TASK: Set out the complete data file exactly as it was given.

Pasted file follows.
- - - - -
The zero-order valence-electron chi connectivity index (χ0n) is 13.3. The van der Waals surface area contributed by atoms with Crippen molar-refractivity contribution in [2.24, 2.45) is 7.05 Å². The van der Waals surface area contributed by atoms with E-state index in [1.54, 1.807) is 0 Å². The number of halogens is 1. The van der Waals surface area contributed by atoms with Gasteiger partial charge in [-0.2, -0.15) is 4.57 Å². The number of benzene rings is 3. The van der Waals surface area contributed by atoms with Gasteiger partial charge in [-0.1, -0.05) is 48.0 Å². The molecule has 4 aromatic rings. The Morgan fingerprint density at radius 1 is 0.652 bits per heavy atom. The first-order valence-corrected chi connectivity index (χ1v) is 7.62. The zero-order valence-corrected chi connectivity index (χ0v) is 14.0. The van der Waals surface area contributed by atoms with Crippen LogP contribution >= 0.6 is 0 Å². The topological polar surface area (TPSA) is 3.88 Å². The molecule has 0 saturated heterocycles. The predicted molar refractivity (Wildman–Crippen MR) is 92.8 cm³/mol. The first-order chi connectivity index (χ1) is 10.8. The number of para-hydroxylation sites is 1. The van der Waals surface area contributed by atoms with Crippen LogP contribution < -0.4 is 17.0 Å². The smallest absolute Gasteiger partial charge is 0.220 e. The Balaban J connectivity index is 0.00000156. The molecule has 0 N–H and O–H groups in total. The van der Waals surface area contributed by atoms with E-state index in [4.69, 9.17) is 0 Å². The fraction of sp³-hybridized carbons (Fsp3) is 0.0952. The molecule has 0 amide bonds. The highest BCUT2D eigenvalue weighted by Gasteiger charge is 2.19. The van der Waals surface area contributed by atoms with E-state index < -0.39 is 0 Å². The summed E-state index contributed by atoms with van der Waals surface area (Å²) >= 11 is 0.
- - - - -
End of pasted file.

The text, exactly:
The zero-order valence-electron chi connectivity index (χ0n) is 13.3. The van der Waals surface area contributed by atoms with Crippen molar-refractivity contribution in [2.24, 2.45) is 7.05 Å². The van der Waals surface area contributed by atoms with E-state index in [1.54, 1.807) is 0 Å². The number of halogens is 1. The van der Waals surface area contributed by atoms with Gasteiger partial charge in [-0.2, -0.15) is 4.57 Å². The number of benzene rings is 3. The van der Waals surface area contributed by atoms with Gasteiger partial charge in [-0.1, -0.05) is 48.0 Å². The molecule has 4 aromatic rings. The Morgan fingerprint density at radius 1 is 0.652 bits per heavy atom. The first-order valence-corrected chi connectivity index (χ1v) is 7.62. The zero-order valence-corrected chi connectivity index (χ0v) is 14.0. The van der Waals surface area contributed by atoms with Crippen LogP contribution >= 0.6 is 0 Å². The topological polar surface area (TPSA) is 3.88 Å². The molecule has 0 saturated heterocycles. The predicted molar refractivity (Wildman–Crippen MR) is 92.8 cm³/mol. The first-order chi connectivity index (χ1) is 10.8. The number of para-hydroxylation sites is 1. The van der Waals surface area contributed by atoms with Crippen LogP contribution < -0.4 is 17.0 Å². The smallest absolute Gasteiger partial charge is 0.220 e. The Balaban J connectivity index is 0.00000156. The molecule has 0 N–H and O–H groups in total. The van der Waals surface area contributed by atoms with E-state index in [4.69, 9.17) is 0 Å². The fraction of sp³-hybridized carbons (Fsp3) is 0.0952. The molecule has 0 amide bonds. The highest BCUT2D eigenvalue weighted by Gasteiger charge is 2.19. The van der Waals surface area contributed by atoms with E-state index < -0.39 is 0 Å². The summed E-state index contributed by atoms with van der Waals surface area (Å²) >= 11 is 0.